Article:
I don’t want to stoke some fantasy of romantic love here. I just want you to learn to stop taking choices like these personally. We happen to be living in a moment when lots of young urbanites believe that open relationships are the way and the light. There’s this very common notion that sex always gets very old with the same person, and once that happens you’re fucked, so why not structure your life differently? Young people regularly talk about monogamy like it’s this trick that the Man plays to get the sheeple in line, or it’s some dying gasp of a conservative, religious world that had yet to be emancipated by the infinite choices and glories of Tinder. Meanwhile, though, there are millions of happily married people out there who wouldn’t trade in their unions for anything. Why? Because they’re best friends and the sex is still great. People who’ve never had love like that want you to believe that it doesn’t exist, or that it’s rare as hell, or that it always ends in boredom or heartache or loss or all of the above.
Don’t listen to those people. You stood up for what you wanted: true love. Monogamy. A place where you know you are seen and heard and you share your multitudes with another human being. You believe in that. Believing in something that big is rare these days. I know that there are people who have true love in open relationships, too. But that’s not what you want, so that’s that. The question of your worthiness is not on the table at all. You know what you want. Embrace that and stand up for it without huffing the spray paint that everyone else is huffing.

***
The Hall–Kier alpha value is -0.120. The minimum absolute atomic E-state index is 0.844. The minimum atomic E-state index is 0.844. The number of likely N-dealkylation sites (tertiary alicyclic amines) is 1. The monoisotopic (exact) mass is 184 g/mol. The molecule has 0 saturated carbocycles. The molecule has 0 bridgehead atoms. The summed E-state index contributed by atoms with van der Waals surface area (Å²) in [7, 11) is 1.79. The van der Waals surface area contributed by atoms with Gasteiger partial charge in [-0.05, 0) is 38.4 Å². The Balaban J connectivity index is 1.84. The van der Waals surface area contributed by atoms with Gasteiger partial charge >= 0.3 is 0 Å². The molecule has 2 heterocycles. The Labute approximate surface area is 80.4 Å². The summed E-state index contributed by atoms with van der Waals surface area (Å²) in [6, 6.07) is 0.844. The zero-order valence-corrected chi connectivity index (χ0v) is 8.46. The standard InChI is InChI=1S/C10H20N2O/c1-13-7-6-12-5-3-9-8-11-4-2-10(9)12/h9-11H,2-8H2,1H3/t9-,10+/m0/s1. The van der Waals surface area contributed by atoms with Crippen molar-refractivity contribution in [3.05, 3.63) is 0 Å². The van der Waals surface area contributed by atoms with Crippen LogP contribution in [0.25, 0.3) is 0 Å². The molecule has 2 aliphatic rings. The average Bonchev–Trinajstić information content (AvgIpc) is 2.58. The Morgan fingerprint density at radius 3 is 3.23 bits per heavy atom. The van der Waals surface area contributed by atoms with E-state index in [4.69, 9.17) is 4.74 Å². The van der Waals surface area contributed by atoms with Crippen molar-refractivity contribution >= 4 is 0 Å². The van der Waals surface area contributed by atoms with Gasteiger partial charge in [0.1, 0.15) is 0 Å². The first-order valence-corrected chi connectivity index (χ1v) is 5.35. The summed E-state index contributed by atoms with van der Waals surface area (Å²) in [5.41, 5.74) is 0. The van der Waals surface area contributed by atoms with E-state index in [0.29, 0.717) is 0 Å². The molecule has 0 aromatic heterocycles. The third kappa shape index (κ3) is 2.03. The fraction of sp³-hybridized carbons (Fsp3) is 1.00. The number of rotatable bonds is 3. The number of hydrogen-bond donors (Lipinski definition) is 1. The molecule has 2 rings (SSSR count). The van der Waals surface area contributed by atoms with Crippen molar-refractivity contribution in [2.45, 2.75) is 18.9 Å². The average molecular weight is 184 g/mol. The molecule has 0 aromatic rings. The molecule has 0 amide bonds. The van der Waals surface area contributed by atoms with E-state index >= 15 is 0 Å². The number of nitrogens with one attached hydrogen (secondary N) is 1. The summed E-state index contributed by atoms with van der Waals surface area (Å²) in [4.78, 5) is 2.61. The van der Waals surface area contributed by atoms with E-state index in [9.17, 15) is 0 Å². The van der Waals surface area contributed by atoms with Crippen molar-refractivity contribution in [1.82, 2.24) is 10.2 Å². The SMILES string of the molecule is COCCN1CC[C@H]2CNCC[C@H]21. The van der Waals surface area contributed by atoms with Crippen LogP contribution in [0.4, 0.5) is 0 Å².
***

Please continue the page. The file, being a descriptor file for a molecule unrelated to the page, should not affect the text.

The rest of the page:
As someone who always believed in love, and then finally found what I was looking for (with all of the work and struggle that entails, even after you’ve found it!) I have to tell you that the dream is real, motherfucker. The dream is real and it’s worth it. Life is not long and boring, it’s short and exciting, and sex with someone who you love like crazy does not get worse and worse, it gets better and better. Knowing that someone is on your side — really, truly on your side — and sees you clearly, and forgives you every day for your shortcomings and your bad moments and your … well, your multitudes? There’s nothing else like it. You turn to this person who knows you so well, and sometimes you just say “Eh” at something you both saw at the same time, and you both start laughing, because you understand each other. “Eh” means “What the hell was that?” or “Jesus, your aunt is crazy” or “Let’s not call him back” or “Why did we get another dog, again?” or “Too bad it’s a Monday and we don’t have a babysitter.” And it’s so mundane but goddamn, to say so little and know so much, to know so much and still want each other. You know you’re in the right place. You might have fucked up plenty of things, but you got this one thing so right. You are the luckiest person on the planet.
Let the people who want infinite choices take them and savor the hell out of them. Let them sample the fruits of seduction to infinity and beyond. I want one flavor forever, and I can’t get enough of it. It is not boring, bitches. It is not boring. Hold out for exactly what you want. Believe in it. It is anything but boring.
Order the Ask Polly book, How to Be a Person in the World, here. Got a question for Polly? Email firstname.lastname@example.org. Her advice column will appear here every Wednesday.